New this fall is A Great Day on Eldridge Street, a documentary about a gathering in October 2007 of 100 international klezmer musicians that Strom organized for a photo shoot and parade outside the Eldridge Street Synagogue on New York’s Lower East Side. The event took place on the synagogue’s 120th anniversary, the day following the scaffolding’s removal after a major restoration. (Visit www. yalestrom.com for a complete listing of Strom’s CDs, books and films.)
Schwartz is one of strom’s most devoted students. She did not always know Yiddish, though, and before she met her husband in 1995, she thought “‘Hava Negila’ at bar mitzvas was klezmer music.”
A trained singer and film executive in Hollywood when they began dating, Schwartz performed rock ’n’ roll, jazz and blues at clubs on Sunset Boulevard. When Strom first heard her sing, he says he was “blown away.”
“I said, ‘This is an amazing voice. It’s not just a voice, it’s an instrument,’” he recalls. “I said, ‘You gotta sing in my band.’ And she said, ‘What? Klezmer? Yiddish? I don’t know anything.’” ”
So Strom became Schwartz’s teacher. After several years of studying Yiddish and klezmer sheet music, she felt she had mastered the style. She is the subject of the documentary Romania, Romania: Looking for Schwartz, which she produced with Strom, who wrote the film’s music. The film follows Schwartz as she discovers her grandfather’s Romanian Yiddish roots (she specializes in Romanian klezmer).
“Yale has been a rabbi not only for me but for a number of klezmer musicians,” she says. “Other musicians turned to klezmer through Yale and then got in touch with their Jewishness. Shul and liturgy didn’t have relevance for them, and klezmer became a way back into Judaism.”
Strom says his wife makes him “a better artist.” They have collaborated on many projects and are to receive an award this month from the Workmen’s Circle in Los Angeles for their contribution to Yiddish culture. They are currently in preproduction on a feature film about an illegal Rom worker in New York. They cowrote A Wandering Feast, based on Strom’s original one-year trek in 1981 across Eastern Europe, that includes accounts from each city visited, local recipes (which Schwartz wrote), sheet music, photographs and each country’s history. The couple is also working on a radio play called The Witches of Lublin.
All of Strom’s music is original. He composes mostly instrumental pieces but also writes songs with Yiddish lyrics, focusing on current social and political issues. He calls his mix of klezmer and Hasidic niggunim—blended with Rom, jazz, classical, Balkan and Sefardic tunes—New Jewish Music, and hopes to attract wider audiences by incorporating English verses.
Rabbi Rolando Matalon of Congregation B’nai Jeshurun in New York commissioned music from Strom for a Sabbath morning song. The piece will be sung for the first time, at the Conservative synagogue, on December 12.
“I admire his creativity and vision immensely,” Matalon says about Strom, who has given concerts and screened three of his films at the Upper West Side synagogue.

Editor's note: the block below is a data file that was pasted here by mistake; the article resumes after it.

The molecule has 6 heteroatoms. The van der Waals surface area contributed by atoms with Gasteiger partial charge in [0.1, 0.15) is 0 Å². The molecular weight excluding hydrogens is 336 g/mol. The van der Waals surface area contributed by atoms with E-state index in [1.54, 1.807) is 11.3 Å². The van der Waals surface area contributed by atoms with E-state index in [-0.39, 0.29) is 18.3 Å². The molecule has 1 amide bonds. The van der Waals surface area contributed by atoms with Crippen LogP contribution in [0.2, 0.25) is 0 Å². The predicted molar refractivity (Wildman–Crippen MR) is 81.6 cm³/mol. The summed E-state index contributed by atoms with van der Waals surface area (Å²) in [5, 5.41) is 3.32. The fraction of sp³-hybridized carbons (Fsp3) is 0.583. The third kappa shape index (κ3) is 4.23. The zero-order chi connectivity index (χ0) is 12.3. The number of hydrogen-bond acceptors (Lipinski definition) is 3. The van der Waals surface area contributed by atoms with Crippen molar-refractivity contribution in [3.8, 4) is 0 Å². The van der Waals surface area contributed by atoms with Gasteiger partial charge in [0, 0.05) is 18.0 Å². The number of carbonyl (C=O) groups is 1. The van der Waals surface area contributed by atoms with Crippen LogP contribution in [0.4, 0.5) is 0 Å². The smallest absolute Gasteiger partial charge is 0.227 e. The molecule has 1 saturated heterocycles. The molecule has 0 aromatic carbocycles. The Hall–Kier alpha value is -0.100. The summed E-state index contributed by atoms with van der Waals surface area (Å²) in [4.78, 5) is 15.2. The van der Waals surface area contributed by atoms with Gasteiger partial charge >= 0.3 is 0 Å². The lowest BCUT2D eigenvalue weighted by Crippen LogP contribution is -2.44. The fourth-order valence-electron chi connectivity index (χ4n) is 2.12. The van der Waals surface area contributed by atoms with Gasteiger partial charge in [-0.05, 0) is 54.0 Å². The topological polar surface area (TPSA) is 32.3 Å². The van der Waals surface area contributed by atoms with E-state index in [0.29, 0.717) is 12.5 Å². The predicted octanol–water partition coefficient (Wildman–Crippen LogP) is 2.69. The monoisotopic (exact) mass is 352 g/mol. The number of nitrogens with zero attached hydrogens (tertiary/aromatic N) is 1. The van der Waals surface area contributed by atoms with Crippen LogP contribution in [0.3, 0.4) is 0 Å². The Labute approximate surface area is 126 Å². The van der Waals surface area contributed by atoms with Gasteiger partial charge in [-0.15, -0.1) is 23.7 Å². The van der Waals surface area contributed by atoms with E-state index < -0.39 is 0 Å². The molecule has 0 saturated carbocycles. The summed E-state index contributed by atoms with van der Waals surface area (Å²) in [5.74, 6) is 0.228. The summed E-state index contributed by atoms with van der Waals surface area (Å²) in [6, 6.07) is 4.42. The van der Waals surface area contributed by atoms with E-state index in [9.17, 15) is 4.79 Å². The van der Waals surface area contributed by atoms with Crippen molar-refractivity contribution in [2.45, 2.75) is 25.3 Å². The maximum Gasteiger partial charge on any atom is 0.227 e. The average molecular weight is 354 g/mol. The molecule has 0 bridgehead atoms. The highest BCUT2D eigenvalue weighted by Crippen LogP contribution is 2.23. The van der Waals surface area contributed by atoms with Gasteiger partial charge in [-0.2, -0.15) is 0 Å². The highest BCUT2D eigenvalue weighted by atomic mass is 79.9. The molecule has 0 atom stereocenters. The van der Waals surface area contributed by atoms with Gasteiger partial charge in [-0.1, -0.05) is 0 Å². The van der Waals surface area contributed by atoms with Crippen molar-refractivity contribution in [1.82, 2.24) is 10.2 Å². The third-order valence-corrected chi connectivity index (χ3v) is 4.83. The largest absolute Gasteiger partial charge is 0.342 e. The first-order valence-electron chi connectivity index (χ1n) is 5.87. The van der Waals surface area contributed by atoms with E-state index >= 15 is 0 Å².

The song is “a poetic piece about creation, about light,” Matalon explains. “There are many melodies for it and I asked him to compose a new tune for it because he brings many elements—knowledge of history, future, music, sensitivity.”
Some of Strom’s other compositions include music for the Denver Center production of Tony Kushner’s The Dybbuk and the National Public Radio series Fiddlers, Philosophers & Fools: Jewish Short Stories From the Old World to the New.
From early childhood, Strom was surrounded by Hasidic melodies. His paternal great-grandparents were followers of the Stoliner Rebbe. The sect was known for beautiful niggunim and for emotional, fiery davening.
Strom, the eldest of eight siblings, was raised with Orthodox and Conservative traditions as well as left-wing politics. He learned Yiddish early on from his parents—David and Phyllis Strom—his grandmother and from children on the street outside synagogue; he later perfected it in Europe (he also speaks Swedish). Today, Strom says his religious observance is “a cholent composed of a mixture of traditional and Yiddish secularism with a pinch of Hasidism for spice.”
Conversing only in Yiddish with his daughter, Strom has raised her with “an understanding of Yiddishkeit,” Schwartz says. “Not just the language, but the culture and ‘pintele yid’: what it means to be a Jew, how she’s responsible to the world.”
Strom began playing classical music at age 8. Years later, after graduating from San Diego State University, he heard a klezmer band in San Diego and was so moved that he decided to forgo plans to attend law school and form his own band. His idea was to find undiscovered klezmer music by going to the source. And so began his first trip to Eastern Europe.
“Jews after the Holocaust say their grandparents speak Yiddish, but they don’t know much,” Strom says. “For many Jews who are estranged, Yiddish culture is…a way for them to get in touch with their Jewishness.
“Klezmer celebrates Yiddish culture,” he continues. “We don’t want to only remember the sadness….”
Sara Trappler Spielman is a freelance writer living in New York